For next time: Allow more time for set-up and pre-conference testing; also help the students understand the importance of preparing remarks ahead of the conference.


Sunday, November 30, 2008

Edubuntu and thin client computing

The link below goes to a project I had to do as part of my work towards a technology specialist certification through National Louis University.

The project lays out setting up a thin client computer lab using Edubuntu. I am excited about the possibilities of this: it is cost-efficient, it saves on labor time; it extends the life of otherwise obsolete desktop computers; and it taps into the growing open source movement and the great software coming out of that world.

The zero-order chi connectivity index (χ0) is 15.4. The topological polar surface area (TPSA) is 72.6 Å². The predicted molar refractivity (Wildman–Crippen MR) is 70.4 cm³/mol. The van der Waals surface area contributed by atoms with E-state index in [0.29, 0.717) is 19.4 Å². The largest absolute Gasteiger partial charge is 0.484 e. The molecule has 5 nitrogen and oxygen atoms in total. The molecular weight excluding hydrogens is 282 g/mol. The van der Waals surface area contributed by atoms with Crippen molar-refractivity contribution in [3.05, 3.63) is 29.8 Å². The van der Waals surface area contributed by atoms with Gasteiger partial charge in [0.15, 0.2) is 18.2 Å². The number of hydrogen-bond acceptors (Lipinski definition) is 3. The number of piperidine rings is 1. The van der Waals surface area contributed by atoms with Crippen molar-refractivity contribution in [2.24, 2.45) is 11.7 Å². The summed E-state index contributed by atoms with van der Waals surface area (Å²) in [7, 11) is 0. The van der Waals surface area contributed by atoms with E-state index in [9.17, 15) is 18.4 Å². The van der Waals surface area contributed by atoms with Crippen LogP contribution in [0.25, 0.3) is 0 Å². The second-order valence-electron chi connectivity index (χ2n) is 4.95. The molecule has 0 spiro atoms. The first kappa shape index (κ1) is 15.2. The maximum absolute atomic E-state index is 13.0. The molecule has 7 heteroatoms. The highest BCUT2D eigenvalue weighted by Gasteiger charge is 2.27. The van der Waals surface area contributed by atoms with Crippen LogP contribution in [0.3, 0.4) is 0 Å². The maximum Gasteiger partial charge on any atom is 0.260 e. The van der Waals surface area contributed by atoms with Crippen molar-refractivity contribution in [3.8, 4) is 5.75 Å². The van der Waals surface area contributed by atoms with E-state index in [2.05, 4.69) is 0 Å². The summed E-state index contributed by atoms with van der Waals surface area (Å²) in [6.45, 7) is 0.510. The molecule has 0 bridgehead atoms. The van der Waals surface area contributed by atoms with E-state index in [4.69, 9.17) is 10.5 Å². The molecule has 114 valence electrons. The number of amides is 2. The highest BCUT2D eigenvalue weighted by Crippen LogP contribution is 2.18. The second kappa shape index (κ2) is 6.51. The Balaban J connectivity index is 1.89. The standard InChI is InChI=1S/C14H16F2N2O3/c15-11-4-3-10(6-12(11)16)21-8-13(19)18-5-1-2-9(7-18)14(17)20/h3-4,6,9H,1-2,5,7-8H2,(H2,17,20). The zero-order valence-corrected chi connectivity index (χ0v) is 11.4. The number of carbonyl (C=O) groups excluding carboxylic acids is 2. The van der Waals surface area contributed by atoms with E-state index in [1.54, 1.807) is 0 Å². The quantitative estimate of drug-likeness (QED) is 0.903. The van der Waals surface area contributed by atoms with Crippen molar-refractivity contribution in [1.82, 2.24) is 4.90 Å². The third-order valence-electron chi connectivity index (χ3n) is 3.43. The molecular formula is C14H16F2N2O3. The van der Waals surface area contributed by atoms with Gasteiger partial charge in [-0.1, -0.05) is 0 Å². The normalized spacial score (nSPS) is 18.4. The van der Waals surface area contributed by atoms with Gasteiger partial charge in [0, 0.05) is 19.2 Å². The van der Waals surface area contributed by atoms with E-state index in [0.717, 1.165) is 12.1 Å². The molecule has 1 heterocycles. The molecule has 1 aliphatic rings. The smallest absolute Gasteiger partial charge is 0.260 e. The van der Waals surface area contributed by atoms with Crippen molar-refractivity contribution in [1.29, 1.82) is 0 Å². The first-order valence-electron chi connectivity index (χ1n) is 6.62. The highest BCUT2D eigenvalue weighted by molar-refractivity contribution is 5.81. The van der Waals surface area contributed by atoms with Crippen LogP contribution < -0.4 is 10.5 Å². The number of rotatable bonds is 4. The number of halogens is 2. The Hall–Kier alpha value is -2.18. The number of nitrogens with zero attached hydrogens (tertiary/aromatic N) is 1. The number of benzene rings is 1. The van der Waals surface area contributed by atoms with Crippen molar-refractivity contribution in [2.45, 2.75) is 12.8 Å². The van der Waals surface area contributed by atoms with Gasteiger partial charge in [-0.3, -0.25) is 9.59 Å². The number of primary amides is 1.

Of geeky techno interest might be the last appendix, where I describe creating a mini-thin client set up on my Macintosh laptop (Macbook), using VMWare Fusion to create a virtual environment inside which I installed Edubuntu, and then used the Ethernet adapter and the Airport adapter as my two network interfaces. The wired connection went to a switch into which I plugged an aging Dell laptop which served as my thin client. And it worked! Maybe the technical details will be useful to somebody out there.

Here is a link to the document: Thin Client Computer Lab Project

It is a PDF, and on the fat side -- almost 1mb -- pictures!


Saturday, November 15, 2008

Here's my part to promote the 2008 "Give One Get One" (aka G1G1) program (aka G1G1 2008) of the One Laptop per Child (aka OLPC) project.

The program begins 11/17/2008; orders are being handled through

The following is lifted from the OLPC wiki:

Join our community mailing list,, to discuss how to get the word out about the new campaign.